Archaeologists have found a structure near Prague older than the Egyptian pyramids and Stonehenge

(ORDO NEWS) — One of the oldest evidence of architecture in Europe was found near the capital of the Czech Republic.

These are the remains of a Stone Age structure, older than Stonehenge and even the Egyptian pyramids. Such complexes are called “round dances”.

During the Late Neolithic, or New Stone Age, the local farming community may have gathered in this circular building. However, this is only an assumption – the real purpose of the find is unknown.

What is known

  • The circle is quite large – about 55 meters in diameter, or about as much as the height of the Leaning Tower of Pisa.
  • Its builders were part of the hatched pottery culture that flourished between 4900 and 4400 BC.
  • Researchers first became aware of the existence of this structure back in the 1980s, when builders were laying gas and water pipes, but the current excavations have revealed it completely for the first time.
  • So far, a team of archaeologists have found fragments of pottery, animal bones and stone tools.
  • Carbon dating of organic remains from this site may help determine the exact date of construction and possibly link the structure to a Neolithic settlement found nearby.

Representative of the Institute of Archeology of the Czech Academy of Sciences (IAP) Jaroslav Ržidkiy says that the people who created the hatched pottery are known for building temples in the Czech region of Bohemia.

Their settled agricultural villages, located at the crossroads of present-day Poland, eastern Germany, and northern Bohemia, consisted of a number of long, rectangular houses that housed 20 to 30 people each.

But “knowledge about the construction of round dances crossed the boundaries of several archaeological cultures.” Various communities built round dances throughout central Europe.

Archaeologists have found a structure near Prague older than the Egyptian pyramids and Stonehenge 1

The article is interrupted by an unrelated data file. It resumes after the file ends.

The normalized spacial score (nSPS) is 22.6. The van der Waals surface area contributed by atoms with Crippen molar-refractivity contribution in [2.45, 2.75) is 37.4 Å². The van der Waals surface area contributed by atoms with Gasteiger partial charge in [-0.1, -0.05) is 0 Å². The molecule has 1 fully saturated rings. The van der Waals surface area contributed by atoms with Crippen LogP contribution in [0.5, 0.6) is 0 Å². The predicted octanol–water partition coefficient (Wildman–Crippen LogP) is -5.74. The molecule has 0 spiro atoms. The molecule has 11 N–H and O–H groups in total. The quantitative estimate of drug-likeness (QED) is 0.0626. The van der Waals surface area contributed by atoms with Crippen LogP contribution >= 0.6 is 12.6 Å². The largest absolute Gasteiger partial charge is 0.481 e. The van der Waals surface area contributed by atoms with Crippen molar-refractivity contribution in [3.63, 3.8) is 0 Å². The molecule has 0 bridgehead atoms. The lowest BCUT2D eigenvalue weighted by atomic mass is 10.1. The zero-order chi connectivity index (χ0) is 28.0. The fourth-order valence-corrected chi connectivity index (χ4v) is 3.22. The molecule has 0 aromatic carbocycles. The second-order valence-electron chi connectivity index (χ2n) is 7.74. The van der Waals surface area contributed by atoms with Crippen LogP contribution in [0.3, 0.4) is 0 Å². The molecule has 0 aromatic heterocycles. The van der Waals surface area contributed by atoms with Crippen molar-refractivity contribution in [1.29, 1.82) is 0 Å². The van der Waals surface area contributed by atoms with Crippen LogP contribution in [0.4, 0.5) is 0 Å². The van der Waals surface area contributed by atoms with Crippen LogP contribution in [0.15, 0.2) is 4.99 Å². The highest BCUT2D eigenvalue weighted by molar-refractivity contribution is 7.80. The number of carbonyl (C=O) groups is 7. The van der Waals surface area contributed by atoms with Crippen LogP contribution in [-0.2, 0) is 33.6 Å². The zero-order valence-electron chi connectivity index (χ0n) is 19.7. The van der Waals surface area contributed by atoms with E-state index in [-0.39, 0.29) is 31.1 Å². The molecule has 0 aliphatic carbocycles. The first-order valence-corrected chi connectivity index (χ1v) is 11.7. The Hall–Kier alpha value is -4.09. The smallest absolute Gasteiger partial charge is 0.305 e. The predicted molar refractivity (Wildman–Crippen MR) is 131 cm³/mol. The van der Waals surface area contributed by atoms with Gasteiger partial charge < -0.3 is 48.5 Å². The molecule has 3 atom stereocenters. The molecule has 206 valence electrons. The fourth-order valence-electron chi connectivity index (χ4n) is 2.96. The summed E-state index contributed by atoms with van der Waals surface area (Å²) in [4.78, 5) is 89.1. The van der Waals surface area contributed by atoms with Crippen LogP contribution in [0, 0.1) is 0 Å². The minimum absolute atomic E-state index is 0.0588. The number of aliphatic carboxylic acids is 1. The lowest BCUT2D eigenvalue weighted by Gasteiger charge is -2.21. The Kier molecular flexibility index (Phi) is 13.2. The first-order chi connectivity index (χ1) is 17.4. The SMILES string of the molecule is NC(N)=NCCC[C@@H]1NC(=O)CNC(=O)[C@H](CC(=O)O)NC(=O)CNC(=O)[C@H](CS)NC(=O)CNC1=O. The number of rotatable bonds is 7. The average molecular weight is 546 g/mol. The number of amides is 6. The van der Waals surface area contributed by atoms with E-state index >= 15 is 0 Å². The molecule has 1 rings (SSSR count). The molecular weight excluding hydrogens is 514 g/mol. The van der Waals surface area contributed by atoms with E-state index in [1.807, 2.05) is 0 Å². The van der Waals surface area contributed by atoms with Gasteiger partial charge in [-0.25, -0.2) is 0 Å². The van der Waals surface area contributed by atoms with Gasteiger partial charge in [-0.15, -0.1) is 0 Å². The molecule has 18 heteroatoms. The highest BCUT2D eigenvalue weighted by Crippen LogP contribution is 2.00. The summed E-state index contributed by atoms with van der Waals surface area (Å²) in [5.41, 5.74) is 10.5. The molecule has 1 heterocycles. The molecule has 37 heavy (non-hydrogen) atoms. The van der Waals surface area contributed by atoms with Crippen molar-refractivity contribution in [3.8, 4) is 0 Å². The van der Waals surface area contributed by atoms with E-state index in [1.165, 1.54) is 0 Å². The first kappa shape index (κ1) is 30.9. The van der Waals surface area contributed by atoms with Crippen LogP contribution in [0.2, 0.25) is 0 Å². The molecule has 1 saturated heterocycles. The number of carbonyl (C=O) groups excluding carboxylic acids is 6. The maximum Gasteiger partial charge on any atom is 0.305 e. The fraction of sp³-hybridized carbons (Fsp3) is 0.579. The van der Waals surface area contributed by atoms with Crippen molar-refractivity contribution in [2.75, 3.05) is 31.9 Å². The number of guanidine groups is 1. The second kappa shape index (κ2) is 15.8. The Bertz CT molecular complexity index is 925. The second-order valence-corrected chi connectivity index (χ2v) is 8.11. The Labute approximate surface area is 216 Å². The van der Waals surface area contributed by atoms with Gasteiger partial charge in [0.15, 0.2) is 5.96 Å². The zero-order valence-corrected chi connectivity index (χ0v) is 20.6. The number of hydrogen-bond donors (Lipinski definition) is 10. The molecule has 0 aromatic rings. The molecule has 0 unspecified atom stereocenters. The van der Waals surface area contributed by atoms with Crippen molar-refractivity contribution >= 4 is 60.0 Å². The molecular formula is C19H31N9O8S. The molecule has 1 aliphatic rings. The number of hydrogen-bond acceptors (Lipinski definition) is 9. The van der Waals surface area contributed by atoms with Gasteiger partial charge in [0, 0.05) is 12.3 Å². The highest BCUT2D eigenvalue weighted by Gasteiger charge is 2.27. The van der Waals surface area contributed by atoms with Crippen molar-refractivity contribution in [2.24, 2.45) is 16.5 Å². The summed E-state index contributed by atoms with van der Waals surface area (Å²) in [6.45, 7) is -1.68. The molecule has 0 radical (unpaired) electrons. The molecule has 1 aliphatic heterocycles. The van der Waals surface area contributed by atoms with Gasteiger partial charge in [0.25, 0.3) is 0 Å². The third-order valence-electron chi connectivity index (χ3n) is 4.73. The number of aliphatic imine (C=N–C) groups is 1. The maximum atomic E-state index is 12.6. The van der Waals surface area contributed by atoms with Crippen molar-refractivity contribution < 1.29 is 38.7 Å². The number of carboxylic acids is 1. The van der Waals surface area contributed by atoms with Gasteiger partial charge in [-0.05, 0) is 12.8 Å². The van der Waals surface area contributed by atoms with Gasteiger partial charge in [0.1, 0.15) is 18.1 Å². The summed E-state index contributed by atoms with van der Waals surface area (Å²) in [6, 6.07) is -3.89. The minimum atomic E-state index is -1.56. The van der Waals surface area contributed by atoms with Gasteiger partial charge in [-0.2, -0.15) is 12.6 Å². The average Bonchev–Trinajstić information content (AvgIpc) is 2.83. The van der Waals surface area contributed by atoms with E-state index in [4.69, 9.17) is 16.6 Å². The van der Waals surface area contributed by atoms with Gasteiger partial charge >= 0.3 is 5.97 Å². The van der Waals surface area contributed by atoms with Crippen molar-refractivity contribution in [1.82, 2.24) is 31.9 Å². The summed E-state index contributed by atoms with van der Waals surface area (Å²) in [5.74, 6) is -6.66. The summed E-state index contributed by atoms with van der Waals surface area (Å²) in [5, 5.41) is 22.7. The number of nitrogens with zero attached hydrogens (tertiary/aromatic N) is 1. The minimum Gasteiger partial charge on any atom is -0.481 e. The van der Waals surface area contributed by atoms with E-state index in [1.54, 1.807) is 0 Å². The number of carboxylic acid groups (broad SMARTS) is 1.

Open trenches are being excavated by a team from the Institute of Archeology of the Czech Academy of Sciences

Round dances: what is known about them

A few decades ago, little was known about round dances. However, when aerial photography and drones became a key part of the archaeological toolkit, scientists realized they were the oldest evidence of architecture in all of Europe.

  • Seen from above, round dances consist of one or more wide round ditches with several gaps that functioned as entrances.
  • The inside of each round dance was probably lined with wooden poles, possibly with clay plaster in between.
  • Hundreds of such circular earthen structures have been found throughout central Europe. While their popularity in the Late Neolithic is clear, their function is still in question.
Archaeologists have found a structure near Prague older than the Egyptian pyramids and Stonehenge 2
Archaeologists are working on excavations

In 1991, a round dance of the same culture was found in Germany, the two entrances of which coincide with sunrise and sunset during the winter and summer solstices.

Therefore, one of the interpretations of the Gosek circle is that it functioned as an observatory or a kind of calendar.

Other researchers believe that such buildings combine several functions, the most important of which is social and ritual.

They were probably built for the gathering of large numbers of people, perhaps to celebrate events important to them as a community, such as rites of passage, astronomical events, or economic exchange.

After three centuries of popularity, round dances suddenly disappeared in 4600 BC.

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